The Nature of Change

1/18/21, 6:41 PM

As we say goodbye to 2020 and look forward to a return to normal in 2021, we are reminded of the fragility of life. So often, we get caught up in routines and forget about the joy of living.

These darker moments have given depth and dimension to all that we've taken for granted. Looking back, we can see how even the simplest of life’s pleasures can fulfill us.

When change appears in nature, it presents itself in many forms. Like the sound of Thunder, we are shocked out of our slumber and awakened to the call to do things differently.

In the same way autumn strips away all remnants of the past, we are unable to see the prelude of our springtime to come, or the growth that life has in store for us.

Four Faces of Change

The first face of change is always disturbing. All that is not sustainable or unproductive to life’s wellness, must first be brought out of hiding. It takes something disturbing to capture our attention. Otherwise, we'd keep going in the same direction. 

The second face of change can be frightening because we believe we are in charge and can control the outcome. We see clearly that something is wrong, but cannot see the remedy.  Studies conducted in social settings show how fear leads people to affiliate with those of like mind to gain support. As opposition forces grow, the solution can appear ominous.

The third face of change requires a re-evaluation of our priorities. We are forced to acknowledge that our way – is not the only way. In fact, it seems there are so many different ways that achieving harmony can be daunting. 

Finally, the fourth face of change reminds us that something greater than what we could have imagined, has a trajectory focused only on growth and balance. Nothing can hide from nature when it sets out to return life to equilibrium. 

We can imagine a parched field, where erosion has left the landscape lifeless. Because there are no plants and trees, the weather patterns and erosion become more severe.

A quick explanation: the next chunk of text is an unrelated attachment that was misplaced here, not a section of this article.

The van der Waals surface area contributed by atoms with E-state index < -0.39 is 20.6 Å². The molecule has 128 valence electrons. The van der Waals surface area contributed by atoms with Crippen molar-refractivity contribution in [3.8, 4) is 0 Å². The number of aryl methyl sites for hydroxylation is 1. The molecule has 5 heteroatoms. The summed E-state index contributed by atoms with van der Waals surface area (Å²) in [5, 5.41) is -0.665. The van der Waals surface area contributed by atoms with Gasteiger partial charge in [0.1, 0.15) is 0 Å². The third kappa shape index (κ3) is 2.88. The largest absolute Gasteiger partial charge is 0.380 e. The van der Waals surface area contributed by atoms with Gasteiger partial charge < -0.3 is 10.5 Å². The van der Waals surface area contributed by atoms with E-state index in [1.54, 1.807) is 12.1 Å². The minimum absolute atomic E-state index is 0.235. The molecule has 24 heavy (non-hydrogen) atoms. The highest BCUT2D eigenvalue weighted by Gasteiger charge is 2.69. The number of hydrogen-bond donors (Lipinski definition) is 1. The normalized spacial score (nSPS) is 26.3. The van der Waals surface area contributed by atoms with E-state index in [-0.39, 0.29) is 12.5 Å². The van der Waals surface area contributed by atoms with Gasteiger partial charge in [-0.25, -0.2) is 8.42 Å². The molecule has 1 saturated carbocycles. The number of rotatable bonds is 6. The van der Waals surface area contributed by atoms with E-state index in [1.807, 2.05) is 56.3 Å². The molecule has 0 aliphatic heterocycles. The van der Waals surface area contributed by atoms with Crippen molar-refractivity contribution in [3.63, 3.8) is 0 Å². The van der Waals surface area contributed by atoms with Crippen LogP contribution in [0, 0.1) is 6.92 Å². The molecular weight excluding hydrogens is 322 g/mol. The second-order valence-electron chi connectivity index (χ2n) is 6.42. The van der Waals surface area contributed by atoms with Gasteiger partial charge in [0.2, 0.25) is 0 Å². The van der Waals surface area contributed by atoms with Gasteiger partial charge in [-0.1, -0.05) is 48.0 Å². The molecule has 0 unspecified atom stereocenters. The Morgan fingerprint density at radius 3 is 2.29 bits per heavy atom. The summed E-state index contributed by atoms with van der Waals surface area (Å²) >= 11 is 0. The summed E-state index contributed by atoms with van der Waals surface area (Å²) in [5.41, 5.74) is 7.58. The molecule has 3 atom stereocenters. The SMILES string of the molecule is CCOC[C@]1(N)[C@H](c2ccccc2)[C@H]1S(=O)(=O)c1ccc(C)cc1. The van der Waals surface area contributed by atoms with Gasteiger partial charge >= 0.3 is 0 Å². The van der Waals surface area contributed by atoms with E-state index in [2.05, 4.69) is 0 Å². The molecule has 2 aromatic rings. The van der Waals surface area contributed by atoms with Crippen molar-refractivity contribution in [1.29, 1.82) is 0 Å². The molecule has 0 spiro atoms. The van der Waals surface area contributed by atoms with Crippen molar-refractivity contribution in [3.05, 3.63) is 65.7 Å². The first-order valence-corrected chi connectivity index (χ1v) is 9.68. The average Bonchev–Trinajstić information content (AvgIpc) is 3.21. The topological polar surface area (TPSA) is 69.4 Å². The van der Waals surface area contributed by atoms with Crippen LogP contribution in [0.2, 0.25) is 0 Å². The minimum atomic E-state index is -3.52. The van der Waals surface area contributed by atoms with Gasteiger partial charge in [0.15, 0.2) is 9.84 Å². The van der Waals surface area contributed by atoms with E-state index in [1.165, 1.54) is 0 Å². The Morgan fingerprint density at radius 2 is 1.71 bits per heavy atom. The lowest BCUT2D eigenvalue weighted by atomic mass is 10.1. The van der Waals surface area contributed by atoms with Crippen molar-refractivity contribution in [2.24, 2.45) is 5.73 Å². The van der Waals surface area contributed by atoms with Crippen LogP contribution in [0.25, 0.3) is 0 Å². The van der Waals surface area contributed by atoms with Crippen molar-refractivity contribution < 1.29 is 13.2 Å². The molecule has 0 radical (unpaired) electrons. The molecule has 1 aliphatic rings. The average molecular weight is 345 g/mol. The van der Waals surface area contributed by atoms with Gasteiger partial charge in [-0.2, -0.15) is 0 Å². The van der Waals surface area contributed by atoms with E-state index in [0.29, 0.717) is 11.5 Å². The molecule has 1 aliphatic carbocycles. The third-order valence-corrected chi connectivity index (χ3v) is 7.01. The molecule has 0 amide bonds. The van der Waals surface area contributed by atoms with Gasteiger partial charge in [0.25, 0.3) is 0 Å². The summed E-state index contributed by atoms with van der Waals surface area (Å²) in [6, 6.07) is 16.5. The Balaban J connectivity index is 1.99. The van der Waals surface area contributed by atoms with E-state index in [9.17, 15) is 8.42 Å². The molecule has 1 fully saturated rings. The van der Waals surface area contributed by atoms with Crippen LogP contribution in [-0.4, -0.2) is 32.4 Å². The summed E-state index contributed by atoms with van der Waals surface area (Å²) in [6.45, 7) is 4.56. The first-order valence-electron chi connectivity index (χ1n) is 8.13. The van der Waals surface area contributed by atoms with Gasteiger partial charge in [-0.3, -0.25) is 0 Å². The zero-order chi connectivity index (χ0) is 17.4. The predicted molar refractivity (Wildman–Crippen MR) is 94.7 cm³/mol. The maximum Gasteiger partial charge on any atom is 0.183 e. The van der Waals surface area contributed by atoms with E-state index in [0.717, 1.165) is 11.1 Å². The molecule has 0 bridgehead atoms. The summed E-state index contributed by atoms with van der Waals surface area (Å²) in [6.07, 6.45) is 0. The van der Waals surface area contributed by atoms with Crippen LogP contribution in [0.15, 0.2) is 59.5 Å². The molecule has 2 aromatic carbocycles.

However, this movement of earth and stones brought about by increased storm activity, actually encourages new growth. From new growth, roots can begin to stabilize the soil.  Over time, the landscape moves toward a rebirth.

Left to its own devices, life renews itself. 

This is why the idea of Tranquility in Disturbance is such an important aspect of Taoist teaching. Knowing that nature and life move in a constant cycle of change that ensures balance, there is no need to react to every event as if it is a conclusion. What is unfolding is just one of life's many faces of change.

Nature breaks down blockages and ensures wellness in its interconnected and endless flow. It has been doing this for 4.5 billion years. Why would human activity not be a part of life's cycles of  growth and balance?

We stand here today, facing one crisis after another. We must assume that life knows what it is doing. We will play a part in working to heal what is not sustainable, but this doesn’t mean that bringing the problem out of hiding was a bad thing.

Now we know. Now we can see. Now we must learn to understand what didn’t work.

The Shape of our Beliefs

What we believe is not necessarilly another's reality. We cannot project our values onto others and expect concensus.

The disturbing and frightening aspects of change affect everyone in different ways. People move at their own pace, and hold their truths to be self evident.

Just as we sympathize with those who feel the system is unjust during the summer, we might apply the same sensitivity to those who march during winter. Rather than blame each other and take sides, maybe we should look at the system and not the messengers.

Beliefs are a powerful thing – they are like bombs. We may not agree, but we cannot just wrestle away someone's idea and not expect an explosion.

Beliefs have the power to both create and destroy.  The more one side tugs – the harder the other side will pull back. Our beliefs don't define us – our behavior defines us.

Tranquility in Disturbance allows us to calm our desire to be certain, so that we can listen to one another.

In nature, nothing comes to a standstill. When anything reaches an extreme, it simply moves in the opposite direction.

Managing change and crisis requires changing behavior. Did we hit rock bottom? Are we ready to change? These are just necessary acknowledgements before any type of change can occur.

Tranquility in Disturbance allows us for compassion, so that no group of individuals feel they must riot in order to be heard.

A parent who settles an argument among children does so by bringing both together. They discuss ownership of bad behavior and the best way to achieve harmony in moving forward. Accord is never a one-sided solution. 

Emotions are like energy. They give charge to an argument. This energy is just a measure of how strongly we feel we must defend our point of view. Remove the charge, and it becomes a discussion.

Defensiveness ensures that the outcome will be relentless. Tranquility in Disturbance allows us to observe without an emotional reaction, or need to defend anything. Taoists know we are the guests here – not the host.

Since change has shown us its face – we can't be certain of anything.

But if we allow life to take its natural course, we can develop faith in the outcome.  It is faith, not fear, that will allow us to work together to find the solution.